By 1963, then-President Kennedy was the biggest obstruction to the ambitions of the military-industrial complex that Eisenhower had so notably warned against, with Kennedy’s doubts about any greater involvement of the US in Vietnam. He would be overruled. His Special Advisor Galbraith stated, “Those of who worked for the Kennedy election were tolerated in the government for that reason and had a say, but foreign policy was still with the Council on Foreign Relations people.” The preponderance of CFR members in government led Kennedy to say, similarly to Reagan later, “I’d like to have some new faces here, but all I get is the same old ones.” It still operates that way today.
Kennedy would not accept being manipulated by others unelected. University of Pittsburgh Professor Donald Gibson wrote in his 1994 book “Battling Wall Street: The Kennedy Presidency”, “In fact the Establishment’s rejection of Kennedy became increasingly intense during his time in office.” Economist Seymour Harris called Kennedy “by far the most knowledgeable President of all time in the general area of economics… (w)hat he tried to do with everything from global investment patterns to tax breaks for individuals was to reshape laws and policies so that the power of property and the search for profit would not end up destroying rather than creating economic prosperity for the country.” In 1962 he made American steel corporations reverse price hikes. They resisted by freezing wages. He ordered his brother, Bobby, the Attorney General to begin a price-fixing investigation. They backed down. Not surprisingly, the board members of U.S. Steel, which had long been dominated by Morgan factions, featured many CFR members. He increasingly opposed the Federal Reserve by supporting greater investment and lending authority in independent banks, to the point of underwriting state and local bonds. He further authorized (take notice, all liberty-minded people) the issuing of over $4 billion in “United States Notes” by the U.S. Treasury (which has the only Constitutional authority to issue US currency), not the Fed. He meant to reduce the national debt by ceasing to pay interest to the Fed bankers, whom loan their private currency to the government at interest.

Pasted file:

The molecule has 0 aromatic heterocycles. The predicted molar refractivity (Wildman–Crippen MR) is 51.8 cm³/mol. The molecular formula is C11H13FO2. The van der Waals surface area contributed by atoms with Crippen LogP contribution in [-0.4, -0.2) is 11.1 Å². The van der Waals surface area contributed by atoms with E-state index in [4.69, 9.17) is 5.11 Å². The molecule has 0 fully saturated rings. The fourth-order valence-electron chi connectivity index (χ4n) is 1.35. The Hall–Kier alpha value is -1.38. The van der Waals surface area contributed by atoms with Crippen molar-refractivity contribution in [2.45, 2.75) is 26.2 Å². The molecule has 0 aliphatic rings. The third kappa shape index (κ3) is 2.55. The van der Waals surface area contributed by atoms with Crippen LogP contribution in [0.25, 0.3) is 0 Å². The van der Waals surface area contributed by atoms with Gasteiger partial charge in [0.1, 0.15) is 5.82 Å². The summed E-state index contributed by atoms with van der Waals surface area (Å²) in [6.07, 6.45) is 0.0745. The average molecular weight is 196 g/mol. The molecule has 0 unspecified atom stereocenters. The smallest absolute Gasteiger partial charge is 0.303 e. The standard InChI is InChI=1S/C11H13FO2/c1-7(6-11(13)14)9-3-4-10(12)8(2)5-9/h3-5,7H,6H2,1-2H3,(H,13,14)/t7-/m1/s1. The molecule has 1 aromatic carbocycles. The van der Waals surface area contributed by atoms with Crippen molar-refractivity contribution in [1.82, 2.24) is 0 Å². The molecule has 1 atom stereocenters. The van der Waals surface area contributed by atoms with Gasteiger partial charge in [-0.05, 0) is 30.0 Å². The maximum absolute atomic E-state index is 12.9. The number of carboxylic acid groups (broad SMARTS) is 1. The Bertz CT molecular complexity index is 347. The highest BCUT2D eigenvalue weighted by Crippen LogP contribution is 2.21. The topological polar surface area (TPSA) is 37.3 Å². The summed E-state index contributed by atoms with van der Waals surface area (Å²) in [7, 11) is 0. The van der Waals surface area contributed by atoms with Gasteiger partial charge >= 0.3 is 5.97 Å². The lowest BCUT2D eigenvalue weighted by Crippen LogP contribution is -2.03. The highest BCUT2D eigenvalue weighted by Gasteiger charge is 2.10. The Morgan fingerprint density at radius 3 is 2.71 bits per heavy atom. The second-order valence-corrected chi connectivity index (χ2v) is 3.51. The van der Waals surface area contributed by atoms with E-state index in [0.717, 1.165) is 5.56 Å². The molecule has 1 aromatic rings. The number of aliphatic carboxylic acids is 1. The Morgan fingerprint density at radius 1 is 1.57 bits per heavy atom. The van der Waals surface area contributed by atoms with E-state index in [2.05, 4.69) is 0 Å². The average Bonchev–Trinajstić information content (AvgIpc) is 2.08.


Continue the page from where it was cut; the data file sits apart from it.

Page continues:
Think Trump is suggesting anything new? Kennedy offered tax incentives to return foreign investments made by US companies. Distinguished tax differences between productive and nonproductive investments, which would curtail tax havens and dodges. Remove any tax advantages for US-based global investment firms. He backed proposals to remove tax privileges for the rich. He advocated more taxes upon the larger oil companies (whom are controlled by the Rockefellers and Morgans to this day, whom largely control the banks). He wanted to rewrite the investment tax credit. He was continually attacked by the Rockefellers and the Wall Street Journal. Kennedy regularly opposed intervention in the internal affairs of other nations. By late in 1963 the US had more than 15,000 troops in Vietnam. Before that, Kennedy had grave doubts after the Bay of Pigs operation in 1961, doubting the reports from the CIA and the Pentagon. In October of 1963 Kennedy signed National Security Action Memo 263, which could have had the US out of Vietnam at the end of 1965, also requiring an initial reduction of military personnel during 1963. He rejected entering Laos, refuting many powerful people in the Pentagon and Congress (including many CFR members like Rusk, McNamara and the Bundys). He told Senator Mansfield that he had planned on “a complete withdrawal from Vietnam”, but could not do it before being given a mandate with reelection. He was deprived of a referendum from the people. Most people today who are even aware of it doubt the official story of his death. To that end, no less than Oswald’s wife, in a 1994 interview with A. J. Weberman, said, “The answer to the Kennedy assassination is with the Federal Reserve Bank. Don’t underestimate that. It’s wrong to blame it on Angleton and the CIA per se only. This is only one finger of the same hand. The people who supply the money are above the CIA.”
How far back we might have to go to find a comparison is debatable, but certainly in the last century-and-a-half or more, the American people have never had a greater champion, a brave knight fighting for their cause even, in the White House than Jack Kennedy. John or JFK if you choose.